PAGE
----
18. Chen, Z., S. Li, W. Zhao, X. Chen and X. Wang, 2014. Protective effect of co-administration of rosuvastatin and probucol on atherosclerosis in rats. Can. J. Physiol. Pharmacol., 92: 797-803.
    CrossRef  |  Direct Link  |  

  19. Thangaiyan, R., S. Arjunan, K. Govindasamy, H.A. Khan, A.S. Alhomida and N.R. Prasad, 2020. Galangin attenuates isoproterenol-induced inflammation and fibrosis in the cardiac tissue of albino wistar rats. Front. Pharmacol., Vol. 11.
    CrossRef  |  Direct Link  |  

  20. Rosmi, N.S.A.M., N.H. Shafie, A. Azlan and M.A. Abdullah, 2021. Functional food mixtures: Inhibition of lipid peroxidation, HMGCoA reductase, and ACAT2 in hypercholesterolemia‐induced rats. Food Sci. Nutr., 9: 875-887.
    CrossRef  |  Direct Link  |  

  21. Gao, J., C. Liu, H. Zhang, Z. Sun and R. Wang, 2019. Myricitrin exhibits anti-atherosclerotic and anti-hyperlipidemic effects in diet-induced hypercholesterolemic rats. AMB Express, Vol. 9.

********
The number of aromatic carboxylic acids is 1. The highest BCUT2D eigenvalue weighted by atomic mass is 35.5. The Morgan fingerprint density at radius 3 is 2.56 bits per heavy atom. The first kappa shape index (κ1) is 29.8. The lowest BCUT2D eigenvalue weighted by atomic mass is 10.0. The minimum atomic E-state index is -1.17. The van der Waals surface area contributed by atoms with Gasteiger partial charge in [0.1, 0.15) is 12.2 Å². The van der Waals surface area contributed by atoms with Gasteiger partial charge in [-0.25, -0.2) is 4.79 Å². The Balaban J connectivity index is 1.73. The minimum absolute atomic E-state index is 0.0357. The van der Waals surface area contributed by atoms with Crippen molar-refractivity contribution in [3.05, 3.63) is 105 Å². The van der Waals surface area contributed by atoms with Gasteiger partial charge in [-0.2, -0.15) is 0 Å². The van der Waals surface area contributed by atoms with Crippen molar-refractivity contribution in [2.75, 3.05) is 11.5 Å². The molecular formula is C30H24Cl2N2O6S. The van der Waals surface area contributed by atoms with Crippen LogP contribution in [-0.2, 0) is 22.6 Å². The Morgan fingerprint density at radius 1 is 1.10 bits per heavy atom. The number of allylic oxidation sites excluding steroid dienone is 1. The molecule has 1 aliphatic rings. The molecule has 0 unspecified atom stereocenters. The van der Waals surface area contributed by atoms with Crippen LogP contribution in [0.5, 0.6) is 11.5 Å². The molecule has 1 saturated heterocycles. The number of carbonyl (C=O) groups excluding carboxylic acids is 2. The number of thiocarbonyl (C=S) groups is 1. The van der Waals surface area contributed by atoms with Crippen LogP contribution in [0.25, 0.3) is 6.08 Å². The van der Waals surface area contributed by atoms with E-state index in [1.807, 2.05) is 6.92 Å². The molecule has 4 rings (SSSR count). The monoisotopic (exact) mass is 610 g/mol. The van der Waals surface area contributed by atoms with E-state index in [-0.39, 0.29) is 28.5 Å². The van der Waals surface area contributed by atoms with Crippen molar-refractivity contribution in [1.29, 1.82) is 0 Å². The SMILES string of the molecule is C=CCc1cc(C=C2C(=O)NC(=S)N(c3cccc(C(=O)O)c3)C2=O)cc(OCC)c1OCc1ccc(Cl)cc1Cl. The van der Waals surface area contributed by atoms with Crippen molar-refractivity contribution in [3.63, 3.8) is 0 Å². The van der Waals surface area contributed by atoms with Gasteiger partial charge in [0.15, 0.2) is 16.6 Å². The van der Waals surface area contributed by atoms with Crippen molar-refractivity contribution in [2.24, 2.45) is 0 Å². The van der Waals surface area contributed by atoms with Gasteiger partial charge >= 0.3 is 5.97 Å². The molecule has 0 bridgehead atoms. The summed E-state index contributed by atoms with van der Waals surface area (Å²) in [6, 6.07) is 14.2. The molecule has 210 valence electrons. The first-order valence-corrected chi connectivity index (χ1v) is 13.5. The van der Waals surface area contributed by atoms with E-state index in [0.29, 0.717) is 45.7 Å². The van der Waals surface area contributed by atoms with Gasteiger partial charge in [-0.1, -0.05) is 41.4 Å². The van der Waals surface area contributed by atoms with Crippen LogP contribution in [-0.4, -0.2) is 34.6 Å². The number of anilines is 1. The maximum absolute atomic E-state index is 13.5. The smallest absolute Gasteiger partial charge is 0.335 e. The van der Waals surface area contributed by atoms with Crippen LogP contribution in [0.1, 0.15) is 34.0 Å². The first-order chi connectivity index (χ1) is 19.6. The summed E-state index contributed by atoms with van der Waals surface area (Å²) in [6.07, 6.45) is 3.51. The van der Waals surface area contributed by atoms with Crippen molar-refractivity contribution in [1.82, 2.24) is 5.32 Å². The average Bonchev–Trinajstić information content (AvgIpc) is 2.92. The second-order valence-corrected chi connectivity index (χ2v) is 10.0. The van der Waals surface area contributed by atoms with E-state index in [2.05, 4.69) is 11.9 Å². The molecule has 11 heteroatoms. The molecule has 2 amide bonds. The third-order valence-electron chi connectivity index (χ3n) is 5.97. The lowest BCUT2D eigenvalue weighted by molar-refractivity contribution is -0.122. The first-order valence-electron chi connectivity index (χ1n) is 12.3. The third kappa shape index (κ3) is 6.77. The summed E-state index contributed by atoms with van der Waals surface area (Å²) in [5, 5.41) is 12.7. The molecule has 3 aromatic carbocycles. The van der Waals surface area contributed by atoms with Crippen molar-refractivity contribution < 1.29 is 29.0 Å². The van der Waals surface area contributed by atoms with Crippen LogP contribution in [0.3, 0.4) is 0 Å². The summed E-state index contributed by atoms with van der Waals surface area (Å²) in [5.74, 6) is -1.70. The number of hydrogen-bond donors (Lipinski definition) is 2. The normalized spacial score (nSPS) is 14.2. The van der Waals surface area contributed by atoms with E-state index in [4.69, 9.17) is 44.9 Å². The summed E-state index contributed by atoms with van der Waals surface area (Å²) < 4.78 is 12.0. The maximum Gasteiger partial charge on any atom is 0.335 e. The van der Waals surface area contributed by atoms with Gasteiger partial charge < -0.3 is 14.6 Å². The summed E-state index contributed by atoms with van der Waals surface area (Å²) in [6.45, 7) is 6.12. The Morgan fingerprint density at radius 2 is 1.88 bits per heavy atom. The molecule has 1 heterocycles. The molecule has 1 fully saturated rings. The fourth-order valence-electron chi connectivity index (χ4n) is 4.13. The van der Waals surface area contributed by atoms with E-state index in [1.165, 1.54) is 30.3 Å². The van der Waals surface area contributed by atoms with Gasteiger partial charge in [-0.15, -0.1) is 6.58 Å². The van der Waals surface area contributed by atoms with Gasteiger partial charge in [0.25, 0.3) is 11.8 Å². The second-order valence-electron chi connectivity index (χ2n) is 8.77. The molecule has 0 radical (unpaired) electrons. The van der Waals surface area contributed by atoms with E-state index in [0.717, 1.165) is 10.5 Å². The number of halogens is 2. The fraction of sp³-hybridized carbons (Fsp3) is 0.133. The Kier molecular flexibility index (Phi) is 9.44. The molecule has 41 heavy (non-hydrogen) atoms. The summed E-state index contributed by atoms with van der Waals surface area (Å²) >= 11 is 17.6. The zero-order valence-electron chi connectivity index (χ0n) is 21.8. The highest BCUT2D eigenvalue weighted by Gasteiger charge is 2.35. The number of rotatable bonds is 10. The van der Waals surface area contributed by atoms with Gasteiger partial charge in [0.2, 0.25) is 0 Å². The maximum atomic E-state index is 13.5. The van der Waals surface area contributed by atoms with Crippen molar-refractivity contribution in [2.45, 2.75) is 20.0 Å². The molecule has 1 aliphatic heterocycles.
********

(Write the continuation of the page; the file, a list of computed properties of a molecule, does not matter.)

CrossRef  |  Direct Link  |  

  22. Kamesh, V. and T. Sumathi, 2012. Antihypercholesterolemic effect of Bacopa monniera Linn. on high cholesterol diet induced hypercholesterolemia in rats. Asian Pac. J. Trop. Med., 5: 949-955.
    CrossRef  |  Direct Link  |  

  23. Bravo, L., R. Mateos, B. Sarriá, G. Baeza, E. Lecumberri, S. Ramos and L. Goya, 2014. Hypocholesterolaemic and antioxidant effects of yerba mate (Ilex paraguariensis) in high-cholesterol fed rats. Fitoterapia, 92: 219-229.
    CrossRef  |  Direct Link  |  

  24. Nwozo, S.O., Y.T. Lewis and B.E. Oyinloye, 2017. The effects of Piper guineense versus Sesamum indicum aqueous extracts on lipid metabolism and antioxidants in hypercholesterolemic rats. Iran. J. Med. Sci., 42: 449-456.
    Direct Link  |